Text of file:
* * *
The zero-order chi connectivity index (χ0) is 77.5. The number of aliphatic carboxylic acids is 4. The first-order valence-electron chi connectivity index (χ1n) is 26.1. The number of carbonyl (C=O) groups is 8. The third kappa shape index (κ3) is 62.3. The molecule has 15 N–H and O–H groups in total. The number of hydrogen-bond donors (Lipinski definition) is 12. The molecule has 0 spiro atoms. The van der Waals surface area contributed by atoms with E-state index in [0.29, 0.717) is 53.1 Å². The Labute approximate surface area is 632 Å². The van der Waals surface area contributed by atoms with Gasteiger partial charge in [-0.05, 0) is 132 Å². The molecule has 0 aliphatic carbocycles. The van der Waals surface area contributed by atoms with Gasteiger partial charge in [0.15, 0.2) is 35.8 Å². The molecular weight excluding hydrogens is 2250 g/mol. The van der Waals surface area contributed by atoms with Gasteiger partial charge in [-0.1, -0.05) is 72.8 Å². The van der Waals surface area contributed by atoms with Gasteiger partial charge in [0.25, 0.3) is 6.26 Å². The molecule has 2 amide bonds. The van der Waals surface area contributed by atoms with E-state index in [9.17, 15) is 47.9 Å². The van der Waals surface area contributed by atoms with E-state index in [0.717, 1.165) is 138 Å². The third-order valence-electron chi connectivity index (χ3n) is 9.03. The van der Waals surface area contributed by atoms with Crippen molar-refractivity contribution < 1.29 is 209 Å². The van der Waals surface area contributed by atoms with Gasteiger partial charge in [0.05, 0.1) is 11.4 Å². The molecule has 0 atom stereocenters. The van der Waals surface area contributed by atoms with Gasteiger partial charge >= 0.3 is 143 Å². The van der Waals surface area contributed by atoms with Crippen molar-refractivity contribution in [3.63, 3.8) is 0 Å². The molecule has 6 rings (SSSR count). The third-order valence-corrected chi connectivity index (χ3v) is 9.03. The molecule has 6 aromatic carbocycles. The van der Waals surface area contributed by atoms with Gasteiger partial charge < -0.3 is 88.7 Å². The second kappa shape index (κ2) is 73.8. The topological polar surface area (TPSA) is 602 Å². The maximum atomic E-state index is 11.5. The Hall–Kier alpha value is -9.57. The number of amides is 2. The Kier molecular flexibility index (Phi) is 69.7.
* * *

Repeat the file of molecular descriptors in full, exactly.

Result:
The zero-order chi connectivity index (χ0) is 77.5. The number of aliphatic carboxylic acids is 4. The first-order valence-electron chi connectivity index (χ1n) is 26.1. The number of carbonyl (C=O) groups is 8. The third kappa shape index (κ3) is 62.3. The molecule has 15 N–H and O–H groups in total. The number of hydrogen-bond donors (Lipinski definition) is 12. The molecule has 0 spiro atoms. The van der Waals surface area contributed by atoms with E-state index in [0.29, 0.717) is 53.1 Å². The Labute approximate surface area is 632 Å². The van der Waals surface area contributed by atoms with Gasteiger partial charge in [-0.05, 0) is 132 Å². The molecule has 0 aliphatic carbocycles. The van der Waals surface area contributed by atoms with Gasteiger partial charge in [0.15, 0.2) is 35.8 Å². The molecular weight excluding hydrogens is 2250 g/mol. The van der Waals surface area contributed by atoms with Gasteiger partial charge in [-0.1, -0.05) is 72.8 Å². The van der Waals surface area contributed by atoms with Gasteiger partial charge in [0.25, 0.3) is 6.26 Å². The molecule has 2 amide bonds. The van der Waals surface area contributed by atoms with E-state index in [9.17, 15) is 47.9 Å². The van der Waals surface area contributed by atoms with E-state index in [0.717, 1.165) is 138 Å². The third-order valence-electron chi connectivity index (χ3n) is 9.03. The van der Waals surface area contributed by atoms with Crippen molar-refractivity contribution < 1.29 is 209 Å². The van der Waals surface area contributed by atoms with Gasteiger partial charge in [0.05, 0.1) is 11.4 Å². The molecule has 0 atom stereocenters. The van der Waals surface area contributed by atoms with Gasteiger partial charge >= 0.3 is 143 Å². The van der Waals surface area contributed by atoms with Crippen molar-refractivity contribution in [3.63, 3.8) is 0 Å². The molecule has 6 rings (SSSR count). The third-order valence-corrected chi connectivity index (χ3v) is 9.03. The molecule has 6 aromatic carbocycles. The van der Waals surface area contributed by atoms with Gasteiger partial charge < -0.3 is 88.7 Å². The second kappa shape index (κ2) is 73.8. The topological polar surface area (TPSA) is 602 Å². The maximum atomic E-state index is 11.5. The Hall–Kier alpha value is -9.57. The number of amides is 2. The Kier molecular flexibility index (Phi) is 69.7.